A final objective is an approach that can be implemented easily and economically according to the above stated criteria.
Therefore, according to these and other objectives, the invention consists of a strip with an exterior sticky surface judiciously selected for its ability to entrap dust and other loose debris without interfering with the operation of moving parts contacted thereby. The strip is attached to the sides of a magnetic tape cartridge, with the sticky surface facing outward, in places contacted by rollers and/or belts during the process of handling the cartridge in an automated system. Thus, any loose debris in the rollers or belts is retained by the tacky surface of the strip as the cartridge passes through the rollers and belts of the robotic system. The strips of the invention may be removably adhered to the data cartridge, or may be permanently attached. In a particular embodiment of the invention, the strips may be incorporated into a cleaner cartridge for the periodic maintenance of loading equipment.
Various other purposes and advantages of the invention will become clear from its description in the specification that follows and from the novel features particularly pointed out in the appended claims. Therefore, to the accomplishment of the objectives described above, this invention consists of the features hereinafter illustrated in the drawings, fully described in the detailed description of the preferred embodiment and particularly pointed out in the claims. However, such drawings and description disclose only some of the various ways in which the invention may be practiced.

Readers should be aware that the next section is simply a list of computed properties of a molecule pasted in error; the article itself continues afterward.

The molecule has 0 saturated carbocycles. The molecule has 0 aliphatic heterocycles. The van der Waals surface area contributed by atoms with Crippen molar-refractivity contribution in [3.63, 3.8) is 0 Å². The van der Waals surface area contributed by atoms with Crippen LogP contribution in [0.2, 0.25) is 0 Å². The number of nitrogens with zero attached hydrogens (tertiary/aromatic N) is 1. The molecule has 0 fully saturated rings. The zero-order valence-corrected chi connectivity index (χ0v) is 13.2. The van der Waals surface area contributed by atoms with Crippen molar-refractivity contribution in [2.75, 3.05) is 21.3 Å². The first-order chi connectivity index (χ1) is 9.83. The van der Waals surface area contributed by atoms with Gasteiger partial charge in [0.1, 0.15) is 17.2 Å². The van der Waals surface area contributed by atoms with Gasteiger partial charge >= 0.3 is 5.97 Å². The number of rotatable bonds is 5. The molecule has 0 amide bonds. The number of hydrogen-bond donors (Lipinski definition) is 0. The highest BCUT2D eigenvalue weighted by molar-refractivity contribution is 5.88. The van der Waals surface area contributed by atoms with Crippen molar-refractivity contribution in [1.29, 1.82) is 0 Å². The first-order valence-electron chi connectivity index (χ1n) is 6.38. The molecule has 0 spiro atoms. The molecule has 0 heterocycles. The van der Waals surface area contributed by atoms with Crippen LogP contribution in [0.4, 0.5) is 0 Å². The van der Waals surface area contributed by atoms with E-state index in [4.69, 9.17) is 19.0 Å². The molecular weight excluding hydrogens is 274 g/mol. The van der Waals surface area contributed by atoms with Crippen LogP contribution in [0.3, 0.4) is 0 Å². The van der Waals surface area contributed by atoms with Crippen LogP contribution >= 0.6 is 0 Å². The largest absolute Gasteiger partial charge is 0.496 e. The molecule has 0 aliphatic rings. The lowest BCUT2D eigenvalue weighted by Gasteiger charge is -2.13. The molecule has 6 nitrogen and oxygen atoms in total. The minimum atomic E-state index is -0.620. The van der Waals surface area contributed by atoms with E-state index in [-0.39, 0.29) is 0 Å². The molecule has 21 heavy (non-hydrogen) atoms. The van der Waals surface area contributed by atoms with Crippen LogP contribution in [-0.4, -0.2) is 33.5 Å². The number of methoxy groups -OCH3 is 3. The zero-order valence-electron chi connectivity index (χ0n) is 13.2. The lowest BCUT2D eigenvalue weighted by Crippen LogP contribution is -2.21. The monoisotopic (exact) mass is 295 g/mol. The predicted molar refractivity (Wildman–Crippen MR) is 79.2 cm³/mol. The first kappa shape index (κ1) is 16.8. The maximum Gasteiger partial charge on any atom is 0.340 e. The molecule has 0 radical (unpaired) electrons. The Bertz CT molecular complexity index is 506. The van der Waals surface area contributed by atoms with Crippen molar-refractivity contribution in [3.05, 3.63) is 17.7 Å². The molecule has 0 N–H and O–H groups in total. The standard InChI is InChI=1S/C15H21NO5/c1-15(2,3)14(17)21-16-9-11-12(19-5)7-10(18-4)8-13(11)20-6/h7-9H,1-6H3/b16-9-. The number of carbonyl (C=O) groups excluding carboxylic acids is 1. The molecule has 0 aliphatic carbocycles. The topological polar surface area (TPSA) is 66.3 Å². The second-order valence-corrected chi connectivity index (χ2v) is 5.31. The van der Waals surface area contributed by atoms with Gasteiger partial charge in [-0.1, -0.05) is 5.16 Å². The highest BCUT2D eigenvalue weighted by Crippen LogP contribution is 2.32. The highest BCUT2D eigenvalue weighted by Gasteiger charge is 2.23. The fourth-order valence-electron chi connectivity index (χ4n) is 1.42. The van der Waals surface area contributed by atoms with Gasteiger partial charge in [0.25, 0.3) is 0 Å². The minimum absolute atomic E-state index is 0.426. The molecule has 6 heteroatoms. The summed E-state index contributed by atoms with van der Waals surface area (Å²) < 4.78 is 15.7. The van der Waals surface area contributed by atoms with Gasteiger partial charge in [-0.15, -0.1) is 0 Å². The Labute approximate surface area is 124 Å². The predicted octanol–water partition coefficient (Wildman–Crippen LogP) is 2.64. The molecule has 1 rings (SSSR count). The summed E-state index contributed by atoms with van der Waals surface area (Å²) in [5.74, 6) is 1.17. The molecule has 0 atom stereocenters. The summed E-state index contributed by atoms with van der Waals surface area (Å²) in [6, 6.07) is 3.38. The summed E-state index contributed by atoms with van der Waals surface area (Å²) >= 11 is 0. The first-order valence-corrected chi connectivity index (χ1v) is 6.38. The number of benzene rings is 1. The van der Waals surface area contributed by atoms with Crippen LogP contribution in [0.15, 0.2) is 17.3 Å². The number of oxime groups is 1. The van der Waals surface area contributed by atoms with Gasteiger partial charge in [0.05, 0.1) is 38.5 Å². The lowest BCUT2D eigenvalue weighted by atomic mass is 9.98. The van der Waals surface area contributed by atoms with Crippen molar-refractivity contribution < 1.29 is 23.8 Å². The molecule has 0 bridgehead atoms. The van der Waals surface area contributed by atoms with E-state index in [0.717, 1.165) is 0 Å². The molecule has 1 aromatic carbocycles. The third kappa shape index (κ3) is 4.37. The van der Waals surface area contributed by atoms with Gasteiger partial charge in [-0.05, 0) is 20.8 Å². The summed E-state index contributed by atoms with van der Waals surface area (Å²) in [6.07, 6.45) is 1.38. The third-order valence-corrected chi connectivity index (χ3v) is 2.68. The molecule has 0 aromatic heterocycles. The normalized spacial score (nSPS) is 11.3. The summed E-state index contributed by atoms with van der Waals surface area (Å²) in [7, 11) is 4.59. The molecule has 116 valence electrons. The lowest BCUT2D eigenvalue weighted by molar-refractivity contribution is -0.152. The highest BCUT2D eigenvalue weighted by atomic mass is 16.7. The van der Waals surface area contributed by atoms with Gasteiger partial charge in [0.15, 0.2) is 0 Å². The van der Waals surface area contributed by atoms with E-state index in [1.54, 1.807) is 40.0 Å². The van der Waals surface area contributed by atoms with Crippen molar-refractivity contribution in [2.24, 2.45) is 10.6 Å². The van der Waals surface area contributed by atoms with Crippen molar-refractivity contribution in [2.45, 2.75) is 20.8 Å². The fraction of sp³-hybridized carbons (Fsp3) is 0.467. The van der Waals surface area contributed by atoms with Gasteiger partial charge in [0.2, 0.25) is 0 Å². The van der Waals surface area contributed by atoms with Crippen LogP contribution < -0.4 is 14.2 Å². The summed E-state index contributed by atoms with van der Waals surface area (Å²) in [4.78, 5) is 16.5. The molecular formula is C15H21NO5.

FIG. 1 is a perspective view of a conventional dual-gripper picker assembly in an automated storage system for data cartridges.
FIG. 2 is a perspective view of the picker assembly of FIG. 1 seen from the right side in that figure.
FIG. 3 is an elevational view of the picker of FIG. 2 showing a data cartridge held between the roller and belt in the front gripper arms of the unit.
FIG. 4 is a perspective view of a tape cartridge with a cleaner strip attached to its sides according to one embodiment of the invention.
FIG. 5 is a side view of a segment of sticky strip showing its various layers according to another embodiment of the invention.
FIG. 6 is a perspective view of a tape cartridge with a cleaner strip attached to a recessed channel on the side thereof according to another embodiment of the invention.
FIG. 7 is a partial cross-sectional view of the tape cartridge with a cleaner strip of FIG. 6 as seen from line 7—7 in that figure.
This invention lies in the idea of providing a sticky surface on a data cartridge for retaining dust and other loose debris contacted by the cartridge while it is being handled by a robotic system, thereby advantageously removing the dust from the system. In particular, the invention is directed at removing particles residing on loader rollers and belts. Therefore, such sticky surface is provided in the form of a strip placed along those portions of the cartridge contacted by rollers and belts with the tacky side of the strip facing outwardly.